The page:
Understanding the HTTP Protocol in simple terms: Part 1

16th February 2016

creativcoder / 6min

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I have seen many of my peers ask from time to time, what is http, and how it works. Also as a web developer understanding HTTP protocol is an essential asset to be able to think in a way, as to how to architecture your web apps, so that it follows the semantics of HTTP.

This post will discuss on the abstraction/medium on which the 'user facing' internet stands on.

A bit of background first!

Similar to how we as humans need a language with a structure to communicate and exchange ideas effectively among our peers; computers need to talk to different computers over a network. And being dumb machines, they need every detail communicated in the message in a precise manner. HTTP is just that language through which computers can talk to other remote computers over a network. Technically speaking, HTTP is a request/response based, stateless (will come to this on a follow up post) application layer protocol, implemented on top of a stateful protcol which is TCP/IP usually. TCP/IP is another lower layer of abstraction for communicating bytes reliably over the network.

In the same way how our english sentences have a formal structure and semantic; the HTTP protocol also has a formal description of it, usually defined in a spec sheet, called RFC's (Request for Comments). These are standardized documents, that are accepted globally and maintained by IETF(Internet Engineering Task Force).

The HTTP's RFC describes in details, every aspect of the request reponse cycle, that can happen over when two machines are communicating over HTTP, how the message will be parsed, what sort of security aspects to employ when sending the message, etc., and these are then implemented by servers and clients ( usually web browsers ), using a programming language based on the infrastructure and needs. The choice of language, is independent, as HTTP specification is language agnostic.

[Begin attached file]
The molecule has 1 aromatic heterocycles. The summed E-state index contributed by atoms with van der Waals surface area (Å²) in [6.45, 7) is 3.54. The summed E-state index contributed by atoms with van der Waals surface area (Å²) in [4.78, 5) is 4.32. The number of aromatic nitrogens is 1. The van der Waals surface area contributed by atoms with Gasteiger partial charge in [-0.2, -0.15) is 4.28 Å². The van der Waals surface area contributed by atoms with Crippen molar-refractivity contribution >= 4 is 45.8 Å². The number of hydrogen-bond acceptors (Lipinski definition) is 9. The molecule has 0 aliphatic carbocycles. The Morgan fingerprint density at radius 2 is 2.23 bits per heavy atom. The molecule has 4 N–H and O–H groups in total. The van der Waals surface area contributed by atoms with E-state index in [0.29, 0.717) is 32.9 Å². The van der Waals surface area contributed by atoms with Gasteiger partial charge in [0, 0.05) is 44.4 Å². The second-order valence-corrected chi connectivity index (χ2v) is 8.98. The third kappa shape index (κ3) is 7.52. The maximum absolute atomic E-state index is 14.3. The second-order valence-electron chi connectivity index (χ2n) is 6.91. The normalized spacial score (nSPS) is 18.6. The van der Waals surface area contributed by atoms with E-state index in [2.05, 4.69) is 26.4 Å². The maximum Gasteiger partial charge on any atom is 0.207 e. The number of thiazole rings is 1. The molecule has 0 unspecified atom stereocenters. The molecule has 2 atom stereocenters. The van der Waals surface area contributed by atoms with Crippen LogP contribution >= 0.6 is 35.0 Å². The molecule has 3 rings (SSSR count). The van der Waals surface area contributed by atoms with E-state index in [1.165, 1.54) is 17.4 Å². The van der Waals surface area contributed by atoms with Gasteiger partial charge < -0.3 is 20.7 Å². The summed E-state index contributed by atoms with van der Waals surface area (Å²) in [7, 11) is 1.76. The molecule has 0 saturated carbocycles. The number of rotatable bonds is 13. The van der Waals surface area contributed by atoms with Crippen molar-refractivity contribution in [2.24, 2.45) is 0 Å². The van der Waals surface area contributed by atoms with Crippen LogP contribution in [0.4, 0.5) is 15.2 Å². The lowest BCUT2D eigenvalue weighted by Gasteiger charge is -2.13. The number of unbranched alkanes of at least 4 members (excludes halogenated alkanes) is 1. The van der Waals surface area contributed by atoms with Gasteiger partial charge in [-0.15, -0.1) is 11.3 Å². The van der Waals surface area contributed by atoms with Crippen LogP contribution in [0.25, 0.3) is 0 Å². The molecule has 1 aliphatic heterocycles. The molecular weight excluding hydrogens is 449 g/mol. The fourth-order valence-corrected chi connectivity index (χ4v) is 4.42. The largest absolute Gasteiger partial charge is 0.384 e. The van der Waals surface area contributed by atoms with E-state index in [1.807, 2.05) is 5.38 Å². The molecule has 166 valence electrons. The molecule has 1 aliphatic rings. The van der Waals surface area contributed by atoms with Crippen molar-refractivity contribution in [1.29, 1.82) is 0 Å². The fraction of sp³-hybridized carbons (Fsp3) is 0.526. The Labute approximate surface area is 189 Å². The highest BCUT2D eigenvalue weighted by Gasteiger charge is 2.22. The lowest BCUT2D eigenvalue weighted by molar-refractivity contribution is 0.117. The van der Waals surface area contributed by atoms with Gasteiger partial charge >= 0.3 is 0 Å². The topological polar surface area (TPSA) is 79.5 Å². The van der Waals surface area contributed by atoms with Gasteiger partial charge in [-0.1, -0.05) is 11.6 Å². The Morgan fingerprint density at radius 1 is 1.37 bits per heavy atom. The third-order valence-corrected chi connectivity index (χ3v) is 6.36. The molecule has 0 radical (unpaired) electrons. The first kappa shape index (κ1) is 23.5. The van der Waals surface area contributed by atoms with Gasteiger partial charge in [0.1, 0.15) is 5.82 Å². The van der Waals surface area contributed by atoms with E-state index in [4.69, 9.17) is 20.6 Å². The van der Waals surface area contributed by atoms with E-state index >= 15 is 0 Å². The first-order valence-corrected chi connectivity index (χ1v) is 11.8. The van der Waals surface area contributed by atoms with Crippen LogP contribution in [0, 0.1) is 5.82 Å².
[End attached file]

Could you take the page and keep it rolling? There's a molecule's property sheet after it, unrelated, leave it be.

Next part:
So a server that, is able to speak the http protocol is called an HTTP Server.

Examples of http servers are nginx, apache, etc.

and similarly, a client which is able to speak the http protcol, is called an Http Client.

Examples of http clients are cURL (command line http client), python requests library and ofcourse web browsers.

Now with that explained, we are at the point to see some actual HTTP message.

In HTTP, there are two parts of communication. One is the request part, which is sent by http-clients, and the other is the response part, which is sent back by the servers on getting a http request.

Now before we see any actual message, let us understand what a resource means in http. Under HTTP, anything that we want to communicate to and fro or query for, with the remote machine is generally termed as a Resource.

So lets see how, how do you say 'hi' in http. (the request part of HTTP Communication)

Before that, lets fire up a socket server in python over TCP, so that we can see what, http request mesage we are receiving from our browser(an http client). We will expand our server further to respond to our browser with a 'hey hi client', when the request is /hi in part 2 of this post.

import socket

host,port = ('',1313)

listener = socket.socket(socket.AF_INET,socket.SOCK_STREAM)
print("Serving on port {}".format(port))
while True:
    client_conn,client_addr = listener.accept()
    request = client_conn.recv(1024)
    print request